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 Top Twenty Problem 20, Dialogue:

Length: Less Is More 

Adapted from Writers Workshop Script Doctor

Copyright © 1994, 1997, 1999, 2001, Dorian Scott Cole 


One screenplay that I wrote, I thought I had done a really good job on dialogue. The dialogue flowed easily from me. The characters had a lot to say, and they said it very well. The first time that I heard the screenplay read aloud, the characters droned on and on and I wanted very badly for one thing to happen. I wanted my characters to just shut up. It was a very valuable lesson.

Too much dialogue, however good it is, does two things. It slows the action and loses the point. Playwright Samuel Beckett employed a very stylized but brilliant technique. The same words or motions would recur over and over until finally something would change. What stood out? Not the repetitive action, but the one that was different. The repetitive action only highlighted the different one. 

In a crowd of fashion models, men and women all dressed in the same black suit, with one standing among them dressed in red, who stands out? Or when walking down a busy avenue full of pedestrians, with one waving a yellow flag, who stands out? The different one. The brain catches what is different. Much speaking and repetition don't make an impression. Highlighting does.


What did you notice in the above line? Did you count the periods? No, the exclamation point stands out. How do you highlight like that in a scene? You make something stand out from the rest. First stop writing. If you continue writing dialogue for another half page, then it becomes no different from the rest.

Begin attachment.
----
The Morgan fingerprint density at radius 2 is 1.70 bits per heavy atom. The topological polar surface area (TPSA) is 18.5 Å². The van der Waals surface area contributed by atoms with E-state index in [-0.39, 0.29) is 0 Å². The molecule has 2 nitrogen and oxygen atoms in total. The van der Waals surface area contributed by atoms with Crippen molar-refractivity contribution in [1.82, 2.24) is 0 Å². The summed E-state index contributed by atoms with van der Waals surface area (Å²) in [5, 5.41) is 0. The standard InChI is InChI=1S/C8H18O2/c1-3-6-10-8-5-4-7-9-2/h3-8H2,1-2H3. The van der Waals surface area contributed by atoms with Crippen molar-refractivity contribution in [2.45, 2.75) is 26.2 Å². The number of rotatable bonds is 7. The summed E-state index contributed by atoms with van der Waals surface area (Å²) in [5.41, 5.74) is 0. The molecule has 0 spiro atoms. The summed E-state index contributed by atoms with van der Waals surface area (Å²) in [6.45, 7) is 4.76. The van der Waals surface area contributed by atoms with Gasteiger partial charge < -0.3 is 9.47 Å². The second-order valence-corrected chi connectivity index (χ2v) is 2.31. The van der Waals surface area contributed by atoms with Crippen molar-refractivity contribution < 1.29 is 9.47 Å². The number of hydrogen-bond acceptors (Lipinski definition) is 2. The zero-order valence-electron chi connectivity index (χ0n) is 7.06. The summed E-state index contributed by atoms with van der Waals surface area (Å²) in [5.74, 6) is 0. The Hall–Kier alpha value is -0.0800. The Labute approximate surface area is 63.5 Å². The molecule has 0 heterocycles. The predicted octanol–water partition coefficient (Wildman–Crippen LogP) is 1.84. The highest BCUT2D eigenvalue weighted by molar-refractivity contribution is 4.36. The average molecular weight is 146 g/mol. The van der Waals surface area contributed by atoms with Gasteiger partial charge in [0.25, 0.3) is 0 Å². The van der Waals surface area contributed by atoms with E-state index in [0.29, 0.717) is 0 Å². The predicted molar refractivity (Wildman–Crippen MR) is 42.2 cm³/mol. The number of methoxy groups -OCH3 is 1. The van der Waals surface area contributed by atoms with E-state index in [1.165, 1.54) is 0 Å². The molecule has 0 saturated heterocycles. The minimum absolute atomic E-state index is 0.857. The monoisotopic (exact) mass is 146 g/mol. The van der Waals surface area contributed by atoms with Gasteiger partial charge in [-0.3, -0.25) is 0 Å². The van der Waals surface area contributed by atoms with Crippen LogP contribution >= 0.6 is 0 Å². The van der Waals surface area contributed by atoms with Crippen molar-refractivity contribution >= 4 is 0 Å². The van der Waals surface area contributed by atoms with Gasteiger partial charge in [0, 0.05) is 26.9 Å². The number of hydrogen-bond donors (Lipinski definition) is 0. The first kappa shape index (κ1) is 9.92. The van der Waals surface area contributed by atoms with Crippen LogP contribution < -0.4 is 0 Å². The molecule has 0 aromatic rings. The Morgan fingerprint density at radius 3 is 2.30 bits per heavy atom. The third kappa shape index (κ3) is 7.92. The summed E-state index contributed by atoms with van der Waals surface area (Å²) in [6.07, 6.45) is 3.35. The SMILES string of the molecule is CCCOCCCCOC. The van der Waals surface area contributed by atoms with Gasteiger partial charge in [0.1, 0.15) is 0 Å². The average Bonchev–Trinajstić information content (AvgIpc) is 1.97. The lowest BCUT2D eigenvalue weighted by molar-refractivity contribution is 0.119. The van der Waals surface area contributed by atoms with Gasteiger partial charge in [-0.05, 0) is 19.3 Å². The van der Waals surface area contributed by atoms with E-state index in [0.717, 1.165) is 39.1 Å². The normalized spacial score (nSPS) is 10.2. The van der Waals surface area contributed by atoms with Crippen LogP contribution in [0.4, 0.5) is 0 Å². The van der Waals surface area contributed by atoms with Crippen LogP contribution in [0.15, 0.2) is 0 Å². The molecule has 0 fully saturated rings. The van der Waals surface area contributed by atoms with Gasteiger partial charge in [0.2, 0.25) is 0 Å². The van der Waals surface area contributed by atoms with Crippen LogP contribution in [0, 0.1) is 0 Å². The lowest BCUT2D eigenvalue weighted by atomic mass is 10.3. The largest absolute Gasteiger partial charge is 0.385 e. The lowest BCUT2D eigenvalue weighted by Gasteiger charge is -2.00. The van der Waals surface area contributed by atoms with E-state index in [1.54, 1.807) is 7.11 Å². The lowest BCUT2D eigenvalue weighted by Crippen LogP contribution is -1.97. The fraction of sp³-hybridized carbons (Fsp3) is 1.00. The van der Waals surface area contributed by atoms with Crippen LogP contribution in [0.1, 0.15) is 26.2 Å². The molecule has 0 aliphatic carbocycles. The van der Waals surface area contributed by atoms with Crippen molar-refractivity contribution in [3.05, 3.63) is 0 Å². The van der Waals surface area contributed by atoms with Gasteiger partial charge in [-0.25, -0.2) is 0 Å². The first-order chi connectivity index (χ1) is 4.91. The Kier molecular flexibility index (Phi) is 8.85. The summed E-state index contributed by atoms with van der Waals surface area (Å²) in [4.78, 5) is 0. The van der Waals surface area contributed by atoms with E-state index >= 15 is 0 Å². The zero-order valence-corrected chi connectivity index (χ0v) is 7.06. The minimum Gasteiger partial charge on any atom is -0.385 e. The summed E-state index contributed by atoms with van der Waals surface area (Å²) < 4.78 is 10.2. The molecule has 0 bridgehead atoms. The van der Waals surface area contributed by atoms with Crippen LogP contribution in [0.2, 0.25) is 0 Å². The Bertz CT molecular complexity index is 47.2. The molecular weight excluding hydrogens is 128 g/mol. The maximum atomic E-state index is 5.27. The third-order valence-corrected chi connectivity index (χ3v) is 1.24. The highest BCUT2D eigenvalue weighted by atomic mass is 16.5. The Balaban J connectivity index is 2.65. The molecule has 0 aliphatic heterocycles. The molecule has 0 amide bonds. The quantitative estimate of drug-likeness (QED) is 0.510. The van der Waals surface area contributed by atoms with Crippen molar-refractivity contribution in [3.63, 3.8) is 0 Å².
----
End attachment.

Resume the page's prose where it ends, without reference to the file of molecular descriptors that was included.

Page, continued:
When someone pulls a gun, don't have someone make cool remarks and spring into action heroics. It's serious business. It's a major turning point. The person holding the gun feels life and death strongly about the issue and everything is going to change right then. Slow the action by pulling the gun slowly, hesitantly, from a hidden location, with sound from cocking the gun, and with reactions from the people on the receiving end. With resignation and terror, they freeze. One sits down, about to faint, and begins crying. The person holding the gun is frightened, uncertain, but going with the action he started, unable to turn back.

If pulling a gun is an every scene situation, there is no way to highlight the action because it is just more of the same. Less is more. If your characters are all robots manipulated by the writer, then drawing a gun will have no more impact than any of their other actions - repetition just grows monotonous. If you have drawn full characters and identify with them, you know how they're going to react. Make them react, not make speeches.


For example, how do you highlight a woman breaking up with her lover? With a telephone scene? In person after a long series of fights? Spilling it all in a pub? Try this: She is furiously clearing her room of his items. She pitches one after another into a waste basket, breaking them all. The last item she picks up is his picture. She stops, looks at it sentimentally, hugs it to her heart, tears flow, she kisses the picture and slowly, tenderly lets it slide into the trash. What is highlighted? Her true feelings about him. She loves him but he is out of her life. Would a page of heart wrenching dialogue have said it any more effectively? No, we probably would have lost the real point in a mad rush of heated threats that she may have never carried through. Less is more.


1) Think the action in your scene through visually. Could the characters get their point across without words? Sketch this in first, then add only the words that are needed.

2) What is the point that needs to come from the scene? Focus your dialogue on making that point, then stop writing.

Also see:

What Is Visual Writing

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